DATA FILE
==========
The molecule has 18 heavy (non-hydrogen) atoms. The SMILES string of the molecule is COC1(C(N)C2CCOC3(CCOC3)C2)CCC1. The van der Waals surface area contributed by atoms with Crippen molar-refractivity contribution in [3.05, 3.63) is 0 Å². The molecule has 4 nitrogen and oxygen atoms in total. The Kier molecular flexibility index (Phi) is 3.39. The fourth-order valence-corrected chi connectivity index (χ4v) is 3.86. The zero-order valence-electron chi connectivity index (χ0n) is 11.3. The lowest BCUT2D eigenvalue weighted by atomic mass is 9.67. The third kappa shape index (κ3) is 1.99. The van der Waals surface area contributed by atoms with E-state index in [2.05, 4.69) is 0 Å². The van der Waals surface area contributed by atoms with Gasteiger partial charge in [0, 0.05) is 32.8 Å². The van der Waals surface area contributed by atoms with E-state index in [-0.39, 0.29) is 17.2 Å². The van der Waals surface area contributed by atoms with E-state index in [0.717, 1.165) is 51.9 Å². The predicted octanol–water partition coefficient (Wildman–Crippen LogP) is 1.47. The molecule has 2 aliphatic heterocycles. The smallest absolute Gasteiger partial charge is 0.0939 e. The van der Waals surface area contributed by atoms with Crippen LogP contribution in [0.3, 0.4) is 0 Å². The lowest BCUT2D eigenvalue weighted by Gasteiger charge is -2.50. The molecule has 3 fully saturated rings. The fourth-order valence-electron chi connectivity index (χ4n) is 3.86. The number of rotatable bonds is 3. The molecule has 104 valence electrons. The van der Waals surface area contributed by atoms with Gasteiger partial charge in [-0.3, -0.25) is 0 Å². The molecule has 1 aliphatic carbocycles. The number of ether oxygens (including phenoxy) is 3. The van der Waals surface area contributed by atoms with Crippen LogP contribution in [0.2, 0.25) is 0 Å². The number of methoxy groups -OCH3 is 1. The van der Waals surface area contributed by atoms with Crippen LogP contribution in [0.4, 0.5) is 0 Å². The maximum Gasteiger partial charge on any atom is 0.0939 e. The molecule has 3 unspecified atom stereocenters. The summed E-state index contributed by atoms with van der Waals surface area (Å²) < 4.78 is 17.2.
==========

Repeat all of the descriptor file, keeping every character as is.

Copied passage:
The molecule has 18 heavy (non-hydrogen) atoms. The SMILES string of the molecule is COC1(C(N)C2CCOC3(CCOC3)C2)CCC1. The van der Waals surface area contributed by atoms with Crippen molar-refractivity contribution in [3.05, 3.63) is 0 Å². The molecule has 4 nitrogen and oxygen atoms in total. The Kier molecular flexibility index (Phi) is 3.39. The fourth-order valence-corrected chi connectivity index (χ4v) is 3.86. The zero-order valence-electron chi connectivity index (χ0n) is 11.3. The lowest BCUT2D eigenvalue weighted by atomic mass is 9.67. The third kappa shape index (κ3) is 1.99. The van der Waals surface area contributed by atoms with E-state index in [2.05, 4.69) is 0 Å². The van der Waals surface area contributed by atoms with Gasteiger partial charge in [0, 0.05) is 32.8 Å². The van der Waals surface area contributed by atoms with E-state index in [-0.39, 0.29) is 17.2 Å². The van der Waals surface area contributed by atoms with E-state index in [0.717, 1.165) is 51.9 Å². The predicted octanol–water partition coefficient (Wildman–Crippen LogP) is 1.47. The molecule has 2 aliphatic heterocycles. The smallest absolute Gasteiger partial charge is 0.0939 e. The van der Waals surface area contributed by atoms with Crippen LogP contribution in [0.3, 0.4) is 0 Å². The lowest BCUT2D eigenvalue weighted by Gasteiger charge is -2.50. The molecule has 3 fully saturated rings. The fourth-order valence-electron chi connectivity index (χ4n) is 3.86. The number of rotatable bonds is 3. The molecule has 104 valence electrons. The van der Waals surface area contributed by atoms with Gasteiger partial charge in [-0.3, -0.25) is 0 Å². The molecule has 1 aliphatic carbocycles. The number of ether oxygens (including phenoxy) is 3. The van der Waals surface area contributed by atoms with Crippen LogP contribution in [0.2, 0.25) is 0 Å². The number of methoxy groups -OCH3 is 1. The van der Waals surface area contributed by atoms with Crippen LogP contribution in [0.4, 0.5) is 0 Å². The maximum Gasteiger partial charge on any atom is 0.0939 e. The molecule has 3 unspecified atom stereocenters. The summed E-state index contributed by atoms with van der Waals surface area (Å²) < 4.78 is 17.2.